AKA: Chi l’ha vista morire?
Director: Aldo Lado
Producer: Ovidio G. Assonitis, Enzo Doria
Cast: George Lazenby, Anita Strindberg, Adolfo Celi, Dominique Boschero, Peter Chatel, Piero Vida, José Quaglio, Alessandro Haber, Nicoletta Elmi, Rosemarie Lindt
Running Time: 90 min.
“Who Saw Her Die?” is a 1972 giallo from director Alan Aldo that stars George Lazenby in a rare post-James Bond leading role. Unfortunately, Lazenby looks quite unflattering here, with a thick handlebar mustache and a gaunt, almost sickly physique. IMDB claims the actor lost 35 lbs to play the character of a sculptor but for the life of me I can’t imagine why that would be necessary for this run-of-the-mill Italian horror flick. Far from the handsome image of an international superspy, Lazenby appears emaciated and unhappy in a thankless role.
The story follows an estranged husband and wife as they seek to uncover the mystery of their daughter’s death in Venice. Horror fans will notice that this set-up bears more than a superficial resemblance to the Nicholas Roeg film “Don’t Look Now,” which was released just a year later. Whether or not Reog was influenced by (or even saw) this film feels almost inconsequential to me since “Don’t Look Now” stands tall as a classic of the horror genre while “Who Saw Her Die?” is instantly forgettable. With “Don’t Look Now,” British director Reog managed to beat the Italians at their own game, crafting a giallo-like film superior to many “authentic” efforts.
All the cliches of the genre are present in “Who Saw Her Die?”: a black-gloved killer, wobbly POV shots from the killer’s perspective, more red herrings than you can shake a stick at, and jabs at the Catholic church. Even the gimmick of having a question in the title is familiar, the much superior “What Have You Done to Solange?” being released the same year.
This film does at least feature a worthwhile soundtrack from genre mainstay Ennio Morricone. The composer made clever use of a child’s choir to echo the “children in peril” theme of the film, which also makes the soundtrack resemble some of Danny Elfman’s early 90’s work. However, the music is implemented haphazardly into the film, with the score at times starting and stopping in an abrupt fashion. Actually, the opening credits play with absolutely no musical accompaniment; the dull aerial footage of a ski slope in France is the first warning that the viewer is in for a sleep-inducing cinematic experience.
That’s really all I can imagine “Who Saw Her Die?” would be good for: curing insomnia. Thrill as George Lazenby walks, bony shoulders haunched, through the gloomy streets of 70’s Venice, banging on windows and searching for clues as to the killer’s identity. The story moves at a snail’s pace and features very little onscreen violence, which any giallo fan knows is the opposite of Dario Argento or Lucio Fulci’s films of this era. If all you’re after is nudity you’ll get to see Dominique Boschero (“All the Colours of the Dark”) and Anita Strindberg (“The Case of the Scorpion’s Tail”) in the buff frequently enough, but you’d have to be seriously hard up for a date to find the awkward sex scenes in this movie erotic.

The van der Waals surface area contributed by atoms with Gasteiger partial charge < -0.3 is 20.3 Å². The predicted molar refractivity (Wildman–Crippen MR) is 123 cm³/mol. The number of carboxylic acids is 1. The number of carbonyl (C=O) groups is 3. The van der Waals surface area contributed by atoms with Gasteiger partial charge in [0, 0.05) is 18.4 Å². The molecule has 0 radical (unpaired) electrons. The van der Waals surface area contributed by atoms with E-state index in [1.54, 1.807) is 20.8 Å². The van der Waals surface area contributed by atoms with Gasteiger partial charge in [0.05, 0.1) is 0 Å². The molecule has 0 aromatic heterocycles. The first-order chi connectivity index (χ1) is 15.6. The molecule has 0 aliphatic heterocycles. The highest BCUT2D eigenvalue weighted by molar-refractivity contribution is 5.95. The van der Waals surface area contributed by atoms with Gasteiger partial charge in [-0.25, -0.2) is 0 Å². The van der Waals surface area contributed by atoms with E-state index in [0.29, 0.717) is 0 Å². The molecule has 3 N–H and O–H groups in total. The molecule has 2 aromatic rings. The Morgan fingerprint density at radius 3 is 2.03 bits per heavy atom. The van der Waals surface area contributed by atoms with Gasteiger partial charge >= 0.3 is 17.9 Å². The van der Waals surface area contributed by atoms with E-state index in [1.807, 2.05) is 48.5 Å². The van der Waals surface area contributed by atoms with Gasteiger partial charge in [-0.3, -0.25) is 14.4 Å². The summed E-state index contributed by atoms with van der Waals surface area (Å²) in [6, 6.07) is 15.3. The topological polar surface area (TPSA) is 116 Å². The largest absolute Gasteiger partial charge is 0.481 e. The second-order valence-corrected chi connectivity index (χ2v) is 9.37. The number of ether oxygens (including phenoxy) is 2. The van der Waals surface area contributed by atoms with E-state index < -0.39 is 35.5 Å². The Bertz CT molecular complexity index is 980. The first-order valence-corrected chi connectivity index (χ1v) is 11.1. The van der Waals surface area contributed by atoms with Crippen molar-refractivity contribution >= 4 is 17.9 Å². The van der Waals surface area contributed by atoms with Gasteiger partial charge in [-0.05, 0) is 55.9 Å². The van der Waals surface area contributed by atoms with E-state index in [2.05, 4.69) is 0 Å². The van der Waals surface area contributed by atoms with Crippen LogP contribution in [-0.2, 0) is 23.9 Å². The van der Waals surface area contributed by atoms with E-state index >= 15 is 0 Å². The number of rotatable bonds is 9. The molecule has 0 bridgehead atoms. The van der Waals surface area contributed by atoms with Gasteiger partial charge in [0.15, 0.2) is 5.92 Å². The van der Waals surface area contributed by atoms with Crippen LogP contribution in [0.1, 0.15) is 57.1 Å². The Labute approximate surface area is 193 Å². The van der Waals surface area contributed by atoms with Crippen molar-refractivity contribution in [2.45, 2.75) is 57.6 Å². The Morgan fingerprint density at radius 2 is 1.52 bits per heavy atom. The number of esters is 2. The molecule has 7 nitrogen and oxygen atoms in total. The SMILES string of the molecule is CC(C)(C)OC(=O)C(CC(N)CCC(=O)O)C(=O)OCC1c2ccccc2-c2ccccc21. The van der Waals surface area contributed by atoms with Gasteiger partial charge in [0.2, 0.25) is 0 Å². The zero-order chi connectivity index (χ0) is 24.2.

Lazenby’s character isn’t even sympathetic or relatable. At one point he abandons his daughter with the other local children then saunters off to have sex with his mistress. Once he’s gotten his rocks off, he heads to his studio to work on a sculpture and knock back a few drinks. That’s when he finally pauses to wonder, “Now wait a minute, where’s my daughter?” Sorry, pal, you practically deserve all the crap that’s coming your way in this horror film.
Off the top of my head, I could probably think of a dozen giallo’s I’ve seen that are superior to “Who Saw Her Die?” There’s really no reason to watch this movie unless you’re out of sedatives. I’d recommend listening to the isolated Morricone soundtrack by CD for a much more entertaining experience. George Lazenby fans – I know you’re out there – are most likely to be aghast at the sight of the actor looking so ill and malnourished. Not to mention that 70’s mustache he’s sporting. Hey, I thought he was great in “On Her Majesty’s Secret Service” too but this is not one of his shining moments. Horror buffs are better served by watching “Don’t Look Now” instead; it takes the same premise but makes visual poetry out of it. Though, fair warning, Donald Sutherland sports a mustache in that one too.
HKFanatic’s Rating: 3/10